Here’s some good anon-services I found:
- imgur.com: image sharing. Quick & easy. Keeps the pics as long as they are used for a fixed period of time. If not, they are deleted. Allows you to upload an image straight from a URL, which is damn handy if you want to avoid hotlinking pics from other sites.
- bayimg.com, hosted by the lads from The Pirate Bay. Arrr! Free speech and all, upload anything (except pr0n that is).
- pastebay.net, another one from The Piratee Bay lads. It’s like pastebin.com, but I’m sure more anonymous and certainly uncensored. Features are syntax highlighting for code and you can create your own sub-domain if you want to separate your snippets from others.
- pastebin.com: I bet you’ve seen this one before. Paste text/code in an online notepad, allowing comments. Great for easy & quick copy-paste sharing.
- pastehtml.com: the same as the above, except that this one takes HTML code and saves it as a working page on the site. It’s like free and ad-hoc web hosting. Pretty darn cool. Keeps the pages forever (or as long as the hosting is payed for) according to the FAQ. Needs a Facebook account if you want to claim pages. Sort of a big minus.
- wrttn.in: notepad/publishing tool. Create and publish text with or without markup, embed images, videos etc. Very minimal in style, but that’s just what makes it look good. All this without branding or ads. Sounds cool doesn’t it?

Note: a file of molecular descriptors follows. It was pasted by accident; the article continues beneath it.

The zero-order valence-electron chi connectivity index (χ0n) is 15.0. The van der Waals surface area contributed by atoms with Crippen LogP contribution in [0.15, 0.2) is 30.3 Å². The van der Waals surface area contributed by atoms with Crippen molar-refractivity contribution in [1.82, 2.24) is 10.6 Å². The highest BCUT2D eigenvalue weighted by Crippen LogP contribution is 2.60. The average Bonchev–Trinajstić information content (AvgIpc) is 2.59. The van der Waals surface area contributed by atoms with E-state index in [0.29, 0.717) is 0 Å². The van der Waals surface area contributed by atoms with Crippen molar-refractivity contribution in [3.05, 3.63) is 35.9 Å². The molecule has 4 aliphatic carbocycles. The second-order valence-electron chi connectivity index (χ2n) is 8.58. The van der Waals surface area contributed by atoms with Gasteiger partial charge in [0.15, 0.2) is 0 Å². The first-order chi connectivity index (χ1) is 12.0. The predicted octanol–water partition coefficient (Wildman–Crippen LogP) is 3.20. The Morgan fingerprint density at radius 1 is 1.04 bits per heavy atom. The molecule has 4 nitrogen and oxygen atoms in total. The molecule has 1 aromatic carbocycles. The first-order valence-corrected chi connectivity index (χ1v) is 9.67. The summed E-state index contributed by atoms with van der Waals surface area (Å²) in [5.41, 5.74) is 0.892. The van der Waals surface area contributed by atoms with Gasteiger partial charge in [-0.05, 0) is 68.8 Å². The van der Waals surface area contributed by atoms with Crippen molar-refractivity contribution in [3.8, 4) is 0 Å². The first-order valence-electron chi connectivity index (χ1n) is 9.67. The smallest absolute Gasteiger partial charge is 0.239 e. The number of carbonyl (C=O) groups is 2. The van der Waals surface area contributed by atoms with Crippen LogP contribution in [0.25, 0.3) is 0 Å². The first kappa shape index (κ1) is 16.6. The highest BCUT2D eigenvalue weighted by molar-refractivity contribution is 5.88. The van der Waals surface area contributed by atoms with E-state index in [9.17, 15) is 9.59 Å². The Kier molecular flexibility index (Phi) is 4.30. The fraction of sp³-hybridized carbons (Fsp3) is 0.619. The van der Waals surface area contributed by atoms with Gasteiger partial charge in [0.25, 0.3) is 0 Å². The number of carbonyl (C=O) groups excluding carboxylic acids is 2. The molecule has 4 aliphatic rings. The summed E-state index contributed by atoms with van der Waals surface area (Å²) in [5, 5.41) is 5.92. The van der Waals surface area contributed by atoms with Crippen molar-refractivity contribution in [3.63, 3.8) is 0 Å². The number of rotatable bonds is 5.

- shrib.com is another notepad service. Simple and URL based. Share your notes, back em up, keep them private.
- Last one for the minimalistic notepad shizzle is notepad.cc. Very clean and simple layout. Makes it all about just jotting down those notes. There’s always Google if you’re looking for even more of those type of notepad services.
- piratepad.net : online collaborative Etherpad site. Allows for anonymous online collaborative text editing with a built in chat function. There’s more Etherpad hosts out there since it’s open source software. So if you want can even host your own. Oh yeah, and Arrrrr!!! of course. I almost forgot.
- jottit.com : create a wiki, just like that. Anyone can edit, unless you claim it with a password. Sweet for mini sites and all!
A note on the use of “anonymous” here though. If you truly want to keep your identity hidden you might want to take additional measures than to simply trust the above websites in keeping your identity safe. Using a web browser to connect to any web site will give that site data about your browser, machine and geographical location. To shield this information and protect your online identity you should look into using an anonymizer like Tor.
I started playing around with Foursquare to see what all the fuss was about with those “hey look at me I’m at the grocery store” apps. On itself Foursquare turns this whole thing into a little game where you earn points and merit badges for exploring new and exciting places, which stimulates you to explore even more new and exciting places. It’s fun.
What I learned additionally while playing around with it, is that even without the GPS active on the phone, or the WiFi-localization mode which exists on any Android & iPhone device, Foursquare could figure out where I was pretty damn accurately.
So how does it do this?
Android for example can determine a phone’s location by using GPS, WiFi and cell-tower signals. So while some applications don’t work well without a GPS signal, it’s not really required to get a (not so accurate) fix on your location. So all any app really needs is an internet connection, your cellphone network data and possible some WiFi network info to get a pretty darn accurate idea where you are. Without even using the GPS function on your phone. Interesting.